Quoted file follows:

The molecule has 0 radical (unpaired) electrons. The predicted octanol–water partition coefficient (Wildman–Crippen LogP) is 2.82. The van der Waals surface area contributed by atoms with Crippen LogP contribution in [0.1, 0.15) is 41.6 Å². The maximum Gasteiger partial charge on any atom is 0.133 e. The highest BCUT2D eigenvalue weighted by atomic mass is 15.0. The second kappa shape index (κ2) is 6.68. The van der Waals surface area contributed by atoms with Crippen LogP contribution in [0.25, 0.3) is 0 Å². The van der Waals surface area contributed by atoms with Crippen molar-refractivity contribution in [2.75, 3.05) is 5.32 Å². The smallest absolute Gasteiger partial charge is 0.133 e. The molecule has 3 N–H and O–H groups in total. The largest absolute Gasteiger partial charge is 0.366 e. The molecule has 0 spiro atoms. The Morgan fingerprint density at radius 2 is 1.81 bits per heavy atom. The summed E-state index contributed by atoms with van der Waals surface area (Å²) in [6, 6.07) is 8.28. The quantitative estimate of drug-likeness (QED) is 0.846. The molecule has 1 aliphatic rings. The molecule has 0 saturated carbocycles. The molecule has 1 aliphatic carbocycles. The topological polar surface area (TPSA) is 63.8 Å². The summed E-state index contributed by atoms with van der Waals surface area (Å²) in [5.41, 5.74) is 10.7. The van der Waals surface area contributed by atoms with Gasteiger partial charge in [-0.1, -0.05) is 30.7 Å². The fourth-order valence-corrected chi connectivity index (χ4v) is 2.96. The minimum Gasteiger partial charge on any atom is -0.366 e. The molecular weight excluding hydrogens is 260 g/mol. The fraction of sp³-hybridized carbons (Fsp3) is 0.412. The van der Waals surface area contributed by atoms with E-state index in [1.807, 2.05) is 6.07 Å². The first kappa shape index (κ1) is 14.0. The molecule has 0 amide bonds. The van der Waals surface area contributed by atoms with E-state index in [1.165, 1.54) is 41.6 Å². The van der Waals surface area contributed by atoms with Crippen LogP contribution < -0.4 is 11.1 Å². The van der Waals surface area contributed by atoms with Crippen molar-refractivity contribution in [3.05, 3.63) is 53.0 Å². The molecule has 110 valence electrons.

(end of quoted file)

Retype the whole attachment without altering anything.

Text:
The molecule has 0 radical (unpaired) electrons. The predicted octanol–water partition coefficient (Wildman–Crippen LogP) is 2.82. The van der Waals surface area contributed by atoms with Crippen LogP contribution in [0.1, 0.15) is 41.6 Å². The maximum Gasteiger partial charge on any atom is 0.133 e. The highest BCUT2D eigenvalue weighted by atomic mass is 15.0. The second kappa shape index (κ2) is 6.68. The van der Waals surface area contributed by atoms with Crippen LogP contribution in [0.25, 0.3) is 0 Å². The van der Waals surface area contributed by atoms with Crippen molar-refractivity contribution in [2.75, 3.05) is 5.32 Å². The smallest absolute Gasteiger partial charge is 0.133 e. The molecule has 3 N–H and O–H groups in total. The largest absolute Gasteiger partial charge is 0.366 e. The molecule has 0 spiro atoms. The Morgan fingerprint density at radius 2 is 1.81 bits per heavy atom. The summed E-state index contributed by atoms with van der Waals surface area (Å²) in [6, 6.07) is 8.28. The quantitative estimate of drug-likeness (QED) is 0.846. The molecule has 1 aliphatic rings. The molecule has 0 saturated carbocycles. The molecule has 1 aliphatic carbocycles. The topological polar surface area (TPSA) is 63.8 Å². The summed E-state index contributed by atoms with van der Waals surface area (Å²) in [5.41, 5.74) is 10.7. The van der Waals surface area contributed by atoms with Gasteiger partial charge in [-0.1, -0.05) is 30.7 Å². The fourth-order valence-corrected chi connectivity index (χ4v) is 2.96. The minimum Gasteiger partial charge on any atom is -0.366 e. The molecular weight excluding hydrogens is 260 g/mol. The fraction of sp³-hybridized carbons (Fsp3) is 0.412. The van der Waals surface area contributed by atoms with E-state index in [1.807, 2.05) is 6.07 Å². The first kappa shape index (κ1) is 14.0. The molecule has 0 amide bonds. The van der Waals surface area contributed by atoms with E-state index in [1.165, 1.54) is 41.6 Å². The van der Waals surface area contributed by atoms with Crippen LogP contribution < -0.4 is 11.1 Å². The van der Waals surface area contributed by atoms with Crippen molar-refractivity contribution in [3.05, 3.63) is 53.0 Å². The molecule has 110 valence electrons.